The Gulf Oil Spill and the Long-Term Recovery
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BP may finally "kill" the oil well this week, but there’s dispute about its strategy for long-term cleanup. Has the Gulf been a dumping ground for American industry? How are Gulf residents coping with two major disasters in five years? Also, President Obama on his promise to end the war in Iraq, and the United Arab Emirates wants to know what BlackBerry users are saying in their emails. Will there be a ban from the country or a compromise?
Banner image: Thick oil from the BP Deepwater Horizon oil spill floats on the surface of the water and coats the marsh wetlands in Bay Jimmy near Port Sulphur, Louisiana, June 11, 2010. Photo: Saul Loeb/AFP/Getty Images
Obama Says Combat Mission in Iraq is Ending ()
President Obama told an audience of disabled veterans today that he's increased veterans' benefits and made them easier to obtain. He also emphasized a political message about his campaign promise to end the war in Iraq, that of a "transition to full Iraqi responsibility" by August 31, 2010, "as promised and on schedule." Gordon Lubold is a reporter for Politico.
- Gordon Lubold: Reporter, Politico
The Gulf Oil Spill and the Long-Term Recovery ()
The cap on BP's broken oil well in the Gulf of Mexico has been holding, but that's only temporary. After more than three months, preparations are finally underway for finally sealing it once and for all. The worst oil spill in US history might be doing less damage than first estimated, or it could be a whole lot worse. BP has begun what new CEO Bob Dudley calls a "scale-back," removing skimmers and reducing hazmat crews. But critics say it might be too soon. They're worried about underwater oil pools that could still wash ashore, even after the gusher is finally sealed. The worst damage has resulted from using the Gulf as an industrial dumping ground. Meantime, what about the psychological toll of constant crisis? We hear more about the spill, including the way it's created a "corrosive community."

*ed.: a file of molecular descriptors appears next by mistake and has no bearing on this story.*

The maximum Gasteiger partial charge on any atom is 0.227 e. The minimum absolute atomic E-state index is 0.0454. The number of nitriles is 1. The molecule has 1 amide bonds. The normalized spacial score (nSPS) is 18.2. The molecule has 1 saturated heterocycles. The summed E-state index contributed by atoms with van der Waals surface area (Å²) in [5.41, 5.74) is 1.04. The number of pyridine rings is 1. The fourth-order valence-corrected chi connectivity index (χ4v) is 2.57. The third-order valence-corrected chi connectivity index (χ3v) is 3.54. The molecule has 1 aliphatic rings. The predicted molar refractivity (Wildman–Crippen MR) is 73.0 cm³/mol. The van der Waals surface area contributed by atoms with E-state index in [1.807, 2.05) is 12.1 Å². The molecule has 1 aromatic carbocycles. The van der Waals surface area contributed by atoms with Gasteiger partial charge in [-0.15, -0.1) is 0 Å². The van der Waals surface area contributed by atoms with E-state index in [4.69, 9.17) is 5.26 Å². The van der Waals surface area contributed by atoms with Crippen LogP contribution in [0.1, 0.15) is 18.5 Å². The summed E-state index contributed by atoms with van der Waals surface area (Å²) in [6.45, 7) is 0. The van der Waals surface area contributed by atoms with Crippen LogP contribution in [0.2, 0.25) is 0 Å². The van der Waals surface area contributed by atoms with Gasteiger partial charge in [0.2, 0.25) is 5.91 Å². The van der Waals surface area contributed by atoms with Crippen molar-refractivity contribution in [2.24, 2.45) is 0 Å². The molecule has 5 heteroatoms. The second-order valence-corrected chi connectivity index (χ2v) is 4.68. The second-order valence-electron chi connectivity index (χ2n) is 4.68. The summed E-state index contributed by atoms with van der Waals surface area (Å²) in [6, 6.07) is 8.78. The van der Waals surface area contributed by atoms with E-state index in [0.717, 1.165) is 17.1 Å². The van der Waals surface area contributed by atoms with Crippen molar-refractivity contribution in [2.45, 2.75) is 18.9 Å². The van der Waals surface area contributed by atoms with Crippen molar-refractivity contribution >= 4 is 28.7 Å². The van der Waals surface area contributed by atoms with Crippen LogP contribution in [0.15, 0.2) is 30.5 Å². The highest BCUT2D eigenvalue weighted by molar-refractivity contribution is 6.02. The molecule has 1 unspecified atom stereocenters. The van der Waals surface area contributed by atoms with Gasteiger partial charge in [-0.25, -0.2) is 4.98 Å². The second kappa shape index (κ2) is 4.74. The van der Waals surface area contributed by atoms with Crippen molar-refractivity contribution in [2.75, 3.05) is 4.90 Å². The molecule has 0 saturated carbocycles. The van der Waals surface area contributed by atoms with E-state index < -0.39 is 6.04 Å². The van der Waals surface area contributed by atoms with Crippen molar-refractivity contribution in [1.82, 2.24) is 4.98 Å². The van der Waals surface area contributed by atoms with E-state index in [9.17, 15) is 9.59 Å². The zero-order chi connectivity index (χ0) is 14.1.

- Mark Schleifstein: Environmental Reporter, Times-Picayune, @mschleifsteintp
- Paul Kemp: Vice President, National Audubon Society
- George Crozier: Executive Director, Dauphin Island Sea Lab
- Chris Kromm: Executive Director, Institute for Southern Studies, @chriskromm
- Steven Picou: Environmental Sociologist, University of South Alabama
BlackBerry Smart Phones and the Clash of Cultures ()
Facebook was banned in Pakistan; Google moved from China to Hong Kong. Now BlackBerry smart phones may be kicked out of the United Arab Emirates and Saudi Arabia. Manufacturer Research in Motion encrypts BlackBerry e-mails from its base of operations in Canada, but the UAE wants software modifications to help it intercept communication. Joseph Menn is technology correspondent for the Financial Times.
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